Disneyland is “the happiest place on Earth” . . . for communicable diseases, that is. The California theme park is at the epicentre of an outbreak of measles, one of the most contagious viruses known to man.
So far, 70 people have been infected, and hundreds more exposed, in an outbreak that has spread to six U.S. states and Mexico. Only five of those cases were among people known to be fully immunized with the measles, mumps and rubella (MMR) vaccine. The rest had unknown status, had not kept up with their shots or were babies under one year old—too young to have been immunized yet.
Measles causes high fever, headache, runny nose and eyes, general malaise, hacking cough and a telltale red, spotted rash all over the body that may or may not be itchy. It spreads very easily from person to person via coughing and sneezing, and can hang around in the air for hours after a sick person has left the room. If you’re susceptible and sharing the living space of someone with measles, there’s a 90 per cent chance you’ll catch it too. Complications such as pneumonia and encephalitis are fairly common and can be deadly, especially in young children and people with pre-existing medical conditions.
Canada once saw hundreds of thousands of cases of measles each year, but the virus has been virtually unheard of in the Americas since the World Health Organization declared it eradicated in 2002. The outbreaks that still pop up from time to time generally get started when a case is imported from a country such as the Philippines, where measles still roams free. Given the number of people who travel far and wide to see Mickey Mouse, it’s not surprising that this spate of cases started at Disneyland.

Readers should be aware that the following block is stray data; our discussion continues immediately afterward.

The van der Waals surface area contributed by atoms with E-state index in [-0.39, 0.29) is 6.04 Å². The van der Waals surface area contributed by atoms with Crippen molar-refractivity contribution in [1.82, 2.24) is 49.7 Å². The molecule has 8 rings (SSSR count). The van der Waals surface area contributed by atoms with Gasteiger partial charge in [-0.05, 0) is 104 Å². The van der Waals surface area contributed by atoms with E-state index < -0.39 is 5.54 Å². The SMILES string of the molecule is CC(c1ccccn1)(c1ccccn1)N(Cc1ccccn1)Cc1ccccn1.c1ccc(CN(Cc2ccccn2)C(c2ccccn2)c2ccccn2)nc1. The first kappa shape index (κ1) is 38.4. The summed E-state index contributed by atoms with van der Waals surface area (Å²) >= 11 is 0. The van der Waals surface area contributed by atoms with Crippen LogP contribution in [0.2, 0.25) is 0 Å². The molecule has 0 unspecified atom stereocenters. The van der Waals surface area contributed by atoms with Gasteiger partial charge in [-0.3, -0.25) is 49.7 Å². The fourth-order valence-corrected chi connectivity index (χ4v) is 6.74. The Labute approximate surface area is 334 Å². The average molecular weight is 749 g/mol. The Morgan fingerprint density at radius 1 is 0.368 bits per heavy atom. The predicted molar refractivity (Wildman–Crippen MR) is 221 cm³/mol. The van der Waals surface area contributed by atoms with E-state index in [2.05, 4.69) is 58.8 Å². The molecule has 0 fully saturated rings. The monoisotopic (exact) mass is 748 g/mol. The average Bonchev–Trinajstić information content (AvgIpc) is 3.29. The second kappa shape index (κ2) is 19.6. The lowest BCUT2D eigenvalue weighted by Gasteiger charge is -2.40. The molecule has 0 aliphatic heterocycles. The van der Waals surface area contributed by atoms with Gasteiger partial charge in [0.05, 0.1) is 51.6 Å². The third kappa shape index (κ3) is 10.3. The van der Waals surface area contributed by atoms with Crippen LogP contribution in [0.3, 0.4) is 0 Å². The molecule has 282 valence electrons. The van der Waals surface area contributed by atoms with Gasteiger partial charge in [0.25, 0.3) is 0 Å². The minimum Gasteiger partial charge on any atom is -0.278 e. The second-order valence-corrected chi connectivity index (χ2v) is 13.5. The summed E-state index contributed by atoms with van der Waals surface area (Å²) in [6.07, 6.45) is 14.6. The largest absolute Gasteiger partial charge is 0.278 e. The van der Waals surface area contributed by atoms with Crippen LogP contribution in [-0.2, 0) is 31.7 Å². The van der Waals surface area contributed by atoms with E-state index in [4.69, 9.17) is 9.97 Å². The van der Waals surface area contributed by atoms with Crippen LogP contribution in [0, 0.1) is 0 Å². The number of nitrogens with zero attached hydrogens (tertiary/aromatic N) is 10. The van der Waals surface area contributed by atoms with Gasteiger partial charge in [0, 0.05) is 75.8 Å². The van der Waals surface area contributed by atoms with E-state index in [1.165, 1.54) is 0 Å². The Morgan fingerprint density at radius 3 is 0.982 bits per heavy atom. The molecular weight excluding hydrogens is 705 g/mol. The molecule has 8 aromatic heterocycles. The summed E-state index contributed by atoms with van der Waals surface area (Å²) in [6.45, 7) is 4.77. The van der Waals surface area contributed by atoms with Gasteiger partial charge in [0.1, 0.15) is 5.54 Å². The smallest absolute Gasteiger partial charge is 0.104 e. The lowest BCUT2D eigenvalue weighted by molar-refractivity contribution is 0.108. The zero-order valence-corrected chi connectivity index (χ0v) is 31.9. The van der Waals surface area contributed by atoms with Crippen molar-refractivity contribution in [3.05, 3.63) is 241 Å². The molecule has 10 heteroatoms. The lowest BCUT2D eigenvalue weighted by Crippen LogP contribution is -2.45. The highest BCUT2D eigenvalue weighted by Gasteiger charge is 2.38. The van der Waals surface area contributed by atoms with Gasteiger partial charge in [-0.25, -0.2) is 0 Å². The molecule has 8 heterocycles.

It’s also not a coincidence that California has been repeatedly hit by outbreaks of vaccine-preventable diseases. Vaccine coverage is dangerously low in parts of the state, thanks to the anti-vaccine movement.
In California’s Santa Monica-Malibu school district, 11.5 per cent of parents refuse to vaccinate their kids. In nearby Orange County, the figure is 8.6 per cent. In Beverly Hills it’s five per cent—almost, but not quite, a safe level of vaccine coverage.
In a large study that observed measles infections in the Netherlands over decades, scientists calculated that 95.7 per cent of a population needs to be immune to measles to prevent regular outbreaks. And since no vaccine is perfectly effective, even more than that number need to be vaccinated to protect the whole community. That’s what herd immunity is: Without a good-sized population of susceptible humans to attack, viruses such as measles just don’t circulate as much, and that protects babies under one year old and others who aren’t able to get the vaccine or don’t respond to it.
Measles reared its red spotty head in Canada in the not-so-distant past, and mumps recently made a comeback among young, healthy NHL players. Many Canadians born after 1970 and before 1992 have only had one MMR vaccine, and need a second dose to be fully protected. If you don’t know if you’ve had your second dose, you might qualify for a catch-up shot, especially if you got to high school or university, work with kids, old or sick people, are planning to travel internationally or are a woman of childbearing age. (Rubella, the R in MMR, can cause serious birth defects if contracted during pregnancy.)